The Office of Fair Trading has pledged to continue its fight with banks despite giving up its legal battle on unauthorised overdraft charges.
The trading watchdog said it would not be taking any further legal action against the banks over the charges after the Supreme Court ruled against it last month.
But it said it still had "significant concerns" about the personal current account market, and planned to discuss a range of options, from voluntary measures to legislative change, with banks and consumer groups.
It added despite some recent and planned improvements by banks around transparency and customer switching, it believed fundamental changes were required for the market to work in the best interests of consumers.
Banks earn around a third of their revenues for personal current account from unauthorised overdraft charges, with the charges bringing in around £2.6 billion a year.
But the OFT said the charges were "difficult to understand, not transparent and not subject to effective consumer control".
Customers who go into unauthorised overdraft or breach their agreed limit can be charged as much as £35 for a single bounced payment, although campaigners claim the actual cost to the banks could be as little as £2.50.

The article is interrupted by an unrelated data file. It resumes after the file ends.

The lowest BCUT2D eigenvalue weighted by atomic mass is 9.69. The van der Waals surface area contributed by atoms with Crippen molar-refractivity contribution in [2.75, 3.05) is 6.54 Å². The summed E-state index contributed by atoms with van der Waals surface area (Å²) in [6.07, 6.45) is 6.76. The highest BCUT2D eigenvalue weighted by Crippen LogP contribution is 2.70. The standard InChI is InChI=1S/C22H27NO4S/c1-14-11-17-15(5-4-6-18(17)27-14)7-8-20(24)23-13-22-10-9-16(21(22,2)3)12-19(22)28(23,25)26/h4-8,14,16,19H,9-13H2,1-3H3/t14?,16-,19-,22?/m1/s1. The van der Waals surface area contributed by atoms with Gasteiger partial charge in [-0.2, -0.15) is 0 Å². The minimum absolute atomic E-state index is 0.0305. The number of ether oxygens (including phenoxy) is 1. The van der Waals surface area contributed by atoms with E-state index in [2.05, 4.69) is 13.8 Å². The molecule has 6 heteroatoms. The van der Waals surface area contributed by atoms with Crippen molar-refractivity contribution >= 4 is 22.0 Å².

John Fingleton, chief executive of the OFT, said: "We remain deeply concerned that the market for personal current accounts is not working well for consumers and does not give banks sufficient incentives to compete.
"We are committed to securing significant changes to unarranged overdraft charges going forward, whether through voluntary agreement with the banks or by other means."
But he conceded that following the Supreme Court's ruling that the charges do not come under the OFT's regulation under unfair contract rules, any investigation into the fairness of the charges would have "very limited scope and low prospects of success".